A wooden house collapsed during strong winds Tuesday, July 8, 2014, in Naha, a city on Japan's southern island. Officials advised almost half a million residents to evacuate as Typhoon Neoguri barreled toward the Okinawa island chain.

Typhoon Pummels Japan's Okinawa Islands

Typhoon Neoguri hit the Okinawa island chain Tuesday, killing at least one.

A wooden house collapsed during strong winds Tuesday, July 8, 2014, in Naha, a city on Japan's southern island. Officials advised almost half a million residents to evacuate as Typhoon Neoguri barreled toward the Okinawa island chain.

A wooden house collapsed during strong winds Tuesday in Naha, a city on Japan's southern island. Officials advised almost half a million residents to evacuate as Typhoon Neoguri barreled toward the Okinawa island chain.

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Typhoon Neoguri pummeled Japan’s Okinawa island chain on Tuesday with waves up to 46 feet high, killing at least one and prompting officials to advise the evacuation of nearly half a million residents.

The typhoon was downgraded from super typhoon status after it moved away from Okinawa Tuesday night, the Japan Meteorological Agency told The Wall Street Journal.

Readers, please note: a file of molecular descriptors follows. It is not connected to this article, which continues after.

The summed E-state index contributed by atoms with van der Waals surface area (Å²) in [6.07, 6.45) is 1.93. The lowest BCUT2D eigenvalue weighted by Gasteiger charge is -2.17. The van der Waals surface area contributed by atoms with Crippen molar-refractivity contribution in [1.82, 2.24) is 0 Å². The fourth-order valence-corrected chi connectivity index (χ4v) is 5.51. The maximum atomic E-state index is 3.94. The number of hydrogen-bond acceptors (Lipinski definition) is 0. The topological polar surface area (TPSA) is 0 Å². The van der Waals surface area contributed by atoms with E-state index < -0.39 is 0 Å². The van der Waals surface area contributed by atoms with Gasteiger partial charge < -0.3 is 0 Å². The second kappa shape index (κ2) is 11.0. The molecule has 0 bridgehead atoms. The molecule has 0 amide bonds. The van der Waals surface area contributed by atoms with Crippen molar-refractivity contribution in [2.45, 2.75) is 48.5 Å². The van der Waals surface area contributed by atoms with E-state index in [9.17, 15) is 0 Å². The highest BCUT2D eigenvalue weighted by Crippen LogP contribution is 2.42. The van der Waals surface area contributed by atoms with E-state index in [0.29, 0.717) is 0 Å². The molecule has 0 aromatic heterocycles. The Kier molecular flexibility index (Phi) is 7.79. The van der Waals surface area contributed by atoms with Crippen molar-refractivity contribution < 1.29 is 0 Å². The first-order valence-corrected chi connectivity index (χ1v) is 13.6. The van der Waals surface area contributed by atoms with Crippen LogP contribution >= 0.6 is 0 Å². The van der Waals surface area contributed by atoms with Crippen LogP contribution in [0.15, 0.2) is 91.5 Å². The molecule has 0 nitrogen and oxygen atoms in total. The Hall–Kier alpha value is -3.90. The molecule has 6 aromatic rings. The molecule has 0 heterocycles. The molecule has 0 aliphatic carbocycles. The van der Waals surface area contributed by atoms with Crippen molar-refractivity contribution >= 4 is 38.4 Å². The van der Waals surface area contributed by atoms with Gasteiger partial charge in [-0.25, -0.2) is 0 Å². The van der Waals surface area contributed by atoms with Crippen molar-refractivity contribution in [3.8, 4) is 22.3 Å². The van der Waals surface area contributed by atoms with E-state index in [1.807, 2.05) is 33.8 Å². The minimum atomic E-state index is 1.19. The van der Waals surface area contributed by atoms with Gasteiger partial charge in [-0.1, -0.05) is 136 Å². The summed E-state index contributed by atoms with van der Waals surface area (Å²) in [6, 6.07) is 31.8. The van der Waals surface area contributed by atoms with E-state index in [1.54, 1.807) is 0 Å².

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“We plan to downgrade the special warnings to regular warnings by tomorrow [Wednesday] morning, but please continue to be careful of strong winds,” Satoshi Ebihara, head of the weather agency, said. 

Sustained winds reached 120 mph on Tuesday and gusts surged up to 148 mph, the weather agency told USA Today.

Reports vary regarding the number of people injured. Four people, including an 83-year-old woman, were injured, according to USA Today. The Journal, however, reported 19 people suffered injuries from the storm.

One man died when waves from the storm overtook his boat, NHK national television said. Officials told the station another man was allegedly found dead, floating in the water near a fishing port. They suspect that he fell overboard while attempting to tie his boat to shore.

Yoshihide Suga, Japan's Chief Cabinet Secretary, said in a news conference Tuesday that the government didn’t know of any major devastation from the storm, according to the Journal.

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“We will continue to maintain close coordination between ministries and will take all necessary measures to respond to the typhoon,” Suga said.

Hundreds of flights in Japan were canceled and more than 50,000 Okinawa homes lost power, Reuters reported. Additionally, some aircraft were moved from the U.S. military’s Kadena Air Base.

Neoguri, which means “raccoon” in Korean,  is expected to bring heavy rains and winds to the Japanese island of Kyushu on Thursday, the Journal said. By Friday, forecasters predict the typhoon will move to the Tokyo region.